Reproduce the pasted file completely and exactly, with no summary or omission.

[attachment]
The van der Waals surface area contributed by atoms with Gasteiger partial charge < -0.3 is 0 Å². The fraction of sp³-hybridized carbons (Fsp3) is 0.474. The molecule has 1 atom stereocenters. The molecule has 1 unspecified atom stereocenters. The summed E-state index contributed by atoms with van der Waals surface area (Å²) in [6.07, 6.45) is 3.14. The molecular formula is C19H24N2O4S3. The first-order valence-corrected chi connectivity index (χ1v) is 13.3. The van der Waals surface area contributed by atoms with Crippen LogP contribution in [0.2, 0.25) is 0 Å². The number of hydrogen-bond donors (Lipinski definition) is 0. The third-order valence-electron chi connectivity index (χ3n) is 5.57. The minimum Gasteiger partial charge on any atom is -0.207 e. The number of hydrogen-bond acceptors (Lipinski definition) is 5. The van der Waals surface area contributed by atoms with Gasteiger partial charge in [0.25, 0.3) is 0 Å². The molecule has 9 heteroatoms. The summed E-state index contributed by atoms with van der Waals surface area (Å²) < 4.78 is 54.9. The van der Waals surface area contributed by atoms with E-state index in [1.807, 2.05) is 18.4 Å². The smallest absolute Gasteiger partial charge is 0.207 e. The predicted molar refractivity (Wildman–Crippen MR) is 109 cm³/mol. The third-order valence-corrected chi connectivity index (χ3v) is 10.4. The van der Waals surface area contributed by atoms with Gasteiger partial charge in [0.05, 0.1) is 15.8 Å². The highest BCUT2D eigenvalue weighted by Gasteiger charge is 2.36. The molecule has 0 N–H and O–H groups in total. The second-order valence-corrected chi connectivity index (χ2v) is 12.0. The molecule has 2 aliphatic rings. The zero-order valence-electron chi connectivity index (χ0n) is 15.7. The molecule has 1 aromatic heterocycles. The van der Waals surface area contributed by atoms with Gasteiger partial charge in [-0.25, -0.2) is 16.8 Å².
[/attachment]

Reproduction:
The van der Waals surface area contributed by atoms with Gasteiger partial charge < -0.3 is 0 Å². The fraction of sp³-hybridized carbons (Fsp3) is 0.474. The molecule has 1 atom stereocenters. The molecule has 1 unspecified atom stereocenters. The summed E-state index contributed by atoms with van der Waals surface area (Å²) in [6.07, 6.45) is 3.14. The molecular formula is C19H24N2O4S3. The first-order valence-corrected chi connectivity index (χ1v) is 13.3. The van der Waals surface area contributed by atoms with Crippen LogP contribution in [0.2, 0.25) is 0 Å². The number of hydrogen-bond donors (Lipinski definition) is 0. The third-order valence-electron chi connectivity index (χ3n) is 5.57. The minimum Gasteiger partial charge on any atom is -0.207 e. The number of hydrogen-bond acceptors (Lipinski definition) is 5. The van der Waals surface area contributed by atoms with Gasteiger partial charge in [0.25, 0.3) is 0 Å². The molecule has 9 heteroatoms. The summed E-state index contributed by atoms with van der Waals surface area (Å²) < 4.78 is 54.9. The van der Waals surface area contributed by atoms with E-state index in [1.807, 2.05) is 18.4 Å². The smallest absolute Gasteiger partial charge is 0.207 e. The predicted molar refractivity (Wildman–Crippen MR) is 109 cm³/mol. The third-order valence-corrected chi connectivity index (χ3v) is 10.4. The van der Waals surface area contributed by atoms with Gasteiger partial charge in [0.05, 0.1) is 15.8 Å². The highest BCUT2D eigenvalue weighted by Gasteiger charge is 2.36. The molecule has 0 N–H and O–H groups in total. The second-order valence-corrected chi connectivity index (χ2v) is 12.0. The molecule has 2 aliphatic rings. The zero-order valence-electron chi connectivity index (χ0n) is 15.7. The molecule has 1 aromatic heterocycles. The van der Waals surface area contributed by atoms with Gasteiger partial charge in [-0.25, -0.2) is 16.8 Å².